It was just under 10 months ago that suspected Islamic militants blew up two nightclubs on the idyllic island of Bali and catapulted Indonesia into the front lines of the international war on terrorists.
The government has won praise for its efforts to crack down on extremists and bring those responsible for the Bali attacks to justice. In recent months, tourism and foreign investment had begun to rebound, and the U.S. Embassy in April gave permission for staffers to bring back their families.
All that has now been thrown into question.
The Indonesian currency, the rupiah, fell more than 2 percent Tuesday and the Jakarta stock exchange closed 3.1 percent lower. Businesses and hotels reported immediate cancellations.
"This is another very, very tragic event for Indonesia's efforts of recovery," said Anders Backman of the Swedish Embassy.
Bachtiar, the police chief, said officials suspected the bomb was carried in an Indonesian-made Kijang van. He said its chassis number had been found along with the vehicle's registration number.
"From the things we found at the crime scene it looks very much like the bomb in Bali," Bachtiar said. "The situation is like it was in Bali."
Suspicions immediately pointed toward Jemaah Islamiyah.
The group's alleged leader, Muslim cleric Abu Bakar Bashir, took the stand for the first time Tuesday at his trial on treason charges tied to Christmas Eve church bombings in 2000. Testifying before the Marriott explosion, he admitted giving his blessing to Islamic militants who trained in the Philippines and in Afghanistan in the 1990s.
Bashir, however, denies any link to terrorism.
About three dozen people suspected of belonging to Jemaah Islamiyah have been arrested in the Bali blasts and could be executed if convicted.
Having seen the economic fallout from the Bali bombings, Indonesian leaders moved quickly Tuesday to bolster security.
Security minister Susilo Bambang Yudhoyono said the government had ordered strict security checks at the airport and other public places, and said officials would announce even stronger security measures Wednesday.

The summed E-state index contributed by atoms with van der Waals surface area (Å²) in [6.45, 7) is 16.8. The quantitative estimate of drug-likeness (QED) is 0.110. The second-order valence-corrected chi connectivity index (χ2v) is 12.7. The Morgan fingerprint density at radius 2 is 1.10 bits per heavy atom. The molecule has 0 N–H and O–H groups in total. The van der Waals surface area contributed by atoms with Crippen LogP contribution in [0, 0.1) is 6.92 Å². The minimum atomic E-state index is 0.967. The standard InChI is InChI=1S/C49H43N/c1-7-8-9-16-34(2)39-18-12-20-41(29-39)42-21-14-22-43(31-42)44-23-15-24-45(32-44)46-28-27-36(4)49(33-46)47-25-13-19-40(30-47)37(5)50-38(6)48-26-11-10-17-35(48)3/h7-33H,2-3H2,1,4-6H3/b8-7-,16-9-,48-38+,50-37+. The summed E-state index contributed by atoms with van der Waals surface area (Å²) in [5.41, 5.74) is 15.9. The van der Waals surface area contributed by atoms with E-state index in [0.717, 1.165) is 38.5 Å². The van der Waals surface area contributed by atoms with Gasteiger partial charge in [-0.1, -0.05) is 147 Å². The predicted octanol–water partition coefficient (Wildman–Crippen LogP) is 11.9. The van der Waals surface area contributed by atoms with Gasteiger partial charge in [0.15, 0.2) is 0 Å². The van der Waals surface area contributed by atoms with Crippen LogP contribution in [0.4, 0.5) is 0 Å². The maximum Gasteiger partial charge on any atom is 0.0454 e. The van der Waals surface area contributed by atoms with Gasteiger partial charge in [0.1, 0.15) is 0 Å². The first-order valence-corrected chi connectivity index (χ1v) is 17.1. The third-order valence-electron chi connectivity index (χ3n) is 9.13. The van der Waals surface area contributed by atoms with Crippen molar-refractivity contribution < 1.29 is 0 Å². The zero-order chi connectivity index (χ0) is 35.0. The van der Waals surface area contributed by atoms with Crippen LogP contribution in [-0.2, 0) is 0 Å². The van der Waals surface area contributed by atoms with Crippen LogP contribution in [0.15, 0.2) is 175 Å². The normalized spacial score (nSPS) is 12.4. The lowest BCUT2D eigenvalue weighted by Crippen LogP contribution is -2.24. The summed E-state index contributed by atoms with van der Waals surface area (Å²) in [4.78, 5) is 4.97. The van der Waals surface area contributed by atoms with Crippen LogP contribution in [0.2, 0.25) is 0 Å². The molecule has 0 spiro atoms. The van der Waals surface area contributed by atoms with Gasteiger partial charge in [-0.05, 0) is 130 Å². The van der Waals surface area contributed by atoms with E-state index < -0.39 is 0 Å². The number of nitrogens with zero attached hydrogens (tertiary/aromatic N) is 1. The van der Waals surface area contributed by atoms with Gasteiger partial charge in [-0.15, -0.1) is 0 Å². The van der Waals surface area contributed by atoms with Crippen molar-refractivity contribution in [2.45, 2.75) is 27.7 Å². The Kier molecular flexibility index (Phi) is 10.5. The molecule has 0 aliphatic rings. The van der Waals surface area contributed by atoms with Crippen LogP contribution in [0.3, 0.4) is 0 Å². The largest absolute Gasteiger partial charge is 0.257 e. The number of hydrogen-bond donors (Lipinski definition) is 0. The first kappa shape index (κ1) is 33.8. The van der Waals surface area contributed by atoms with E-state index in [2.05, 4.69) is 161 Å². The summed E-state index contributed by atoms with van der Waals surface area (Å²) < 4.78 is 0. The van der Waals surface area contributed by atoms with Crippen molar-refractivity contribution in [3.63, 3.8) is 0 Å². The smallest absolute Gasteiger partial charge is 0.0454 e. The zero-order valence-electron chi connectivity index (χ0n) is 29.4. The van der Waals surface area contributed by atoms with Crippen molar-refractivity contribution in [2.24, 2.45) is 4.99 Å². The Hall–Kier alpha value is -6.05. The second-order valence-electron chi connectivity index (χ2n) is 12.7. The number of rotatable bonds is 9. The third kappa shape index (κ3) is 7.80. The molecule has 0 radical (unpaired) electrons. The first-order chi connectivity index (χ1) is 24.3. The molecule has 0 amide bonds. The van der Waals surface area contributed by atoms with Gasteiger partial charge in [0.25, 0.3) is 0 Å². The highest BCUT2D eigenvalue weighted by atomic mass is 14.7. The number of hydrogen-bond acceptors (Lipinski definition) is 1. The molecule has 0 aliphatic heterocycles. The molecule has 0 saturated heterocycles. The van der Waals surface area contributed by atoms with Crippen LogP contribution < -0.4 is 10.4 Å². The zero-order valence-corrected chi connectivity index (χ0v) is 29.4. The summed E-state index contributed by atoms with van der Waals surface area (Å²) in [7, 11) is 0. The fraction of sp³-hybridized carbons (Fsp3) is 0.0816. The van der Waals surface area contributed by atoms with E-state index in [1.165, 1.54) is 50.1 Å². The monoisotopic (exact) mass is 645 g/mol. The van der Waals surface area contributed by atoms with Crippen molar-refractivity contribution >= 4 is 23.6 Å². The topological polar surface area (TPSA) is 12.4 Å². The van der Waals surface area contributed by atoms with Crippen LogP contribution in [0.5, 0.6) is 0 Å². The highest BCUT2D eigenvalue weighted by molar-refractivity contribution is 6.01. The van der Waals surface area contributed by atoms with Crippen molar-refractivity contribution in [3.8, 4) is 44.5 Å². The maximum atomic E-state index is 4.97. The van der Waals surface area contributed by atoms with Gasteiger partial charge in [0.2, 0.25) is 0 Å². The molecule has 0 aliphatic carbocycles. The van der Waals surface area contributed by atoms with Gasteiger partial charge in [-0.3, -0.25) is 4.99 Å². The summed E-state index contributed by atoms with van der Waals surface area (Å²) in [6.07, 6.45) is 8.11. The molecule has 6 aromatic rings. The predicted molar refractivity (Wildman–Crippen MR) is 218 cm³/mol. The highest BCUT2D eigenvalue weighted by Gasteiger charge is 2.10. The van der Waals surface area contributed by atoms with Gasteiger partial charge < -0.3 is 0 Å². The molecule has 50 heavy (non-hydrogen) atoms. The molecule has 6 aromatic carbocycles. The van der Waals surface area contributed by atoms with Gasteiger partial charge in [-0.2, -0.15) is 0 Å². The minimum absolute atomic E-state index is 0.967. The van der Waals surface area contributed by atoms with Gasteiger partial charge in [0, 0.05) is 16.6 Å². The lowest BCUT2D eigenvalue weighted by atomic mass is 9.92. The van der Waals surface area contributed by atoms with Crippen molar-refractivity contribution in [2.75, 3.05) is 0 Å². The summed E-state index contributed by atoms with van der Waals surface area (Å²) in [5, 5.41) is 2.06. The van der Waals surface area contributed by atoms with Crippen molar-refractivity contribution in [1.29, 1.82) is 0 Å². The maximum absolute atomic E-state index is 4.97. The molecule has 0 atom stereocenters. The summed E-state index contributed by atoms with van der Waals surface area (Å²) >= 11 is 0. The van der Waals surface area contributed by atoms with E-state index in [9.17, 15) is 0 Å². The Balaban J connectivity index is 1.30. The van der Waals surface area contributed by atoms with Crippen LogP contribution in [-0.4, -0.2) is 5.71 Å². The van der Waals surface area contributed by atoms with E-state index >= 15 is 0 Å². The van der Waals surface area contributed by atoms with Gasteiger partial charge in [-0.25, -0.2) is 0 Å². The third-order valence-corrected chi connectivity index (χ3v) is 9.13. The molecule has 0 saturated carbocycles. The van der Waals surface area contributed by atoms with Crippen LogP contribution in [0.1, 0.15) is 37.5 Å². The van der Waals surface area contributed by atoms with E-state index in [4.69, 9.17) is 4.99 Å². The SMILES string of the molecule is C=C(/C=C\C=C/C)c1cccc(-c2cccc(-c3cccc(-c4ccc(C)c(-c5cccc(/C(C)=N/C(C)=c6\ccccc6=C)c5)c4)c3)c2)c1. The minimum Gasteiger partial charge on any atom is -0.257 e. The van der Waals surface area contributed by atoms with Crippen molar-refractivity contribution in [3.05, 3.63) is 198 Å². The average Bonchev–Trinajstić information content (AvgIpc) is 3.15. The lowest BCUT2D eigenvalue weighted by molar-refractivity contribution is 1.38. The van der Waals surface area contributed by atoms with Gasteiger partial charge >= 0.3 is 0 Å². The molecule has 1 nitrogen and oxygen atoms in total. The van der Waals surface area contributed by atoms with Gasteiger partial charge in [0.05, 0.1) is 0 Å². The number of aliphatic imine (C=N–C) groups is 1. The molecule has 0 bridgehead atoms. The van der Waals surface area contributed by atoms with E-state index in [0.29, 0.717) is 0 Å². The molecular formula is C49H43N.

Calling the blast a "diabolical and inhumane terrorist attack," he added: "We cannot allow any space for terrorism."
President Megawati Sukarnoputri toured the wreckage and visited the wounded at a hospital. On Friday, she gave a state-of-the-nation address calling militants "a terrifying threat" and vowing to "dismantle the terrorist network to its roots."
Among world leaders, Philippine President Gloria Macapagal Arroyo condemned the bombing as a "dastardly act." German Foreign Minister Joschka Fischer sent Indonesia his "deepest sympathies."
White House spokesman Scott McClellan said it was a "a deplorable attack on innocent civilians."
"We stand fully prepared to assist in any way possible to bring those responsible to justice," McClellan said.
An FBI spokeswoman, Susan Whitson, said that because no Americans were killed, there were no immediate plans to send investigators to Indonesia, where she said one FBI agent is on temporary duty at the U.S. Embassy. "However, if the Indonesians request our help, we will certainly provide assistance," she said.
U.N. Secretary-General Kofi Annan called the attack "senseless killing."
"Every attempt should be made to arrest its perpetrators and hold them accountable," he said.
Australian Prime Minister John Howard, who stayed at the Marriott recently and whose country lost 88 citizens in the Bali blasts, offered to send investigators.
"If, as it appears likely, it is a terrorist attack, it is yet another reminder that the fight against JI (Jemaah Islamiyah) and other groups goes on and it will be a fight that will take years and require the cooperation of all of the agencies in the region," Howard said.
Among the dead was Dutch citizen Hans Winkelmolen, 49, who was winding up a three-year assignment as president of PT Radobank Duta Indonesia, a subsidiary of the Dutch cooperative bank Radobank. He was eating in Marriott's restaurant with his successor, Tony Costa, when the bomb went off, company spokesman Jan Dost said. Costa was hospitalized.